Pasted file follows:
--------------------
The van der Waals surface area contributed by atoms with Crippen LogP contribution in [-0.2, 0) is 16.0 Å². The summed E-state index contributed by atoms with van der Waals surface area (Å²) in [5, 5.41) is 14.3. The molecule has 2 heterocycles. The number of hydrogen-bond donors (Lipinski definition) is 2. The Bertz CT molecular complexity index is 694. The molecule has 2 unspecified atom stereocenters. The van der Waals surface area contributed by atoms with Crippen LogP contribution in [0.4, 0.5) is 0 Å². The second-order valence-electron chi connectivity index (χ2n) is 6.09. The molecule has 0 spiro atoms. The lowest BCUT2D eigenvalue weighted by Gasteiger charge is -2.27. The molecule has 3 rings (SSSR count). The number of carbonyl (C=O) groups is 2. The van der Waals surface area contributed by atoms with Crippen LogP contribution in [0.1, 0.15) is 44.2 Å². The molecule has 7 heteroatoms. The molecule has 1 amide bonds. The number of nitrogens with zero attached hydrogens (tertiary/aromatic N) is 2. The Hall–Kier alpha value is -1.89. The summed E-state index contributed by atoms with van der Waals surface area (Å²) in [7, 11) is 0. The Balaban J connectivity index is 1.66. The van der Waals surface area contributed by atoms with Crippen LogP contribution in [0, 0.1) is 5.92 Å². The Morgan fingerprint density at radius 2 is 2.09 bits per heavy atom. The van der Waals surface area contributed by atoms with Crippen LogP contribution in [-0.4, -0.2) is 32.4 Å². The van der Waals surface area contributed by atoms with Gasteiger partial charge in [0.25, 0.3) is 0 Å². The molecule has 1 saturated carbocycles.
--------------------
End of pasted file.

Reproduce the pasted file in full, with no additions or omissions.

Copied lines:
The van der Waals surface area contributed by atoms with Crippen LogP contribution in [-0.2, 0) is 16.0 Å². The summed E-state index contributed by atoms with van der Waals surface area (Å²) in [5, 5.41) is 14.3. The molecule has 2 heterocycles. The number of hydrogen-bond donors (Lipinski definition) is 2. The Bertz CT molecular complexity index is 694. The molecule has 2 unspecified atom stereocenters. The van der Waals surface area contributed by atoms with Crippen LogP contribution in [0.4, 0.5) is 0 Å². The second-order valence-electron chi connectivity index (χ2n) is 6.09. The molecule has 0 spiro atoms. The lowest BCUT2D eigenvalue weighted by Gasteiger charge is -2.27. The molecule has 3 rings (SSSR count). The number of carbonyl (C=O) groups is 2. The van der Waals surface area contributed by atoms with Crippen LogP contribution in [0.1, 0.15) is 44.2 Å². The molecule has 7 heteroatoms. The molecule has 1 amide bonds. The number of nitrogens with zero attached hydrogens (tertiary/aromatic N) is 2. The Hall–Kier alpha value is -1.89. The summed E-state index contributed by atoms with van der Waals surface area (Å²) in [7, 11) is 0. The Balaban J connectivity index is 1.66. The van der Waals surface area contributed by atoms with Crippen LogP contribution in [0, 0.1) is 5.92 Å². The Morgan fingerprint density at radius 2 is 2.09 bits per heavy atom. The van der Waals surface area contributed by atoms with Crippen LogP contribution in [-0.4, -0.2) is 32.4 Å². The van der Waals surface area contributed by atoms with Gasteiger partial charge in [0.25, 0.3) is 0 Å². The molecule has 1 saturated carbocycles.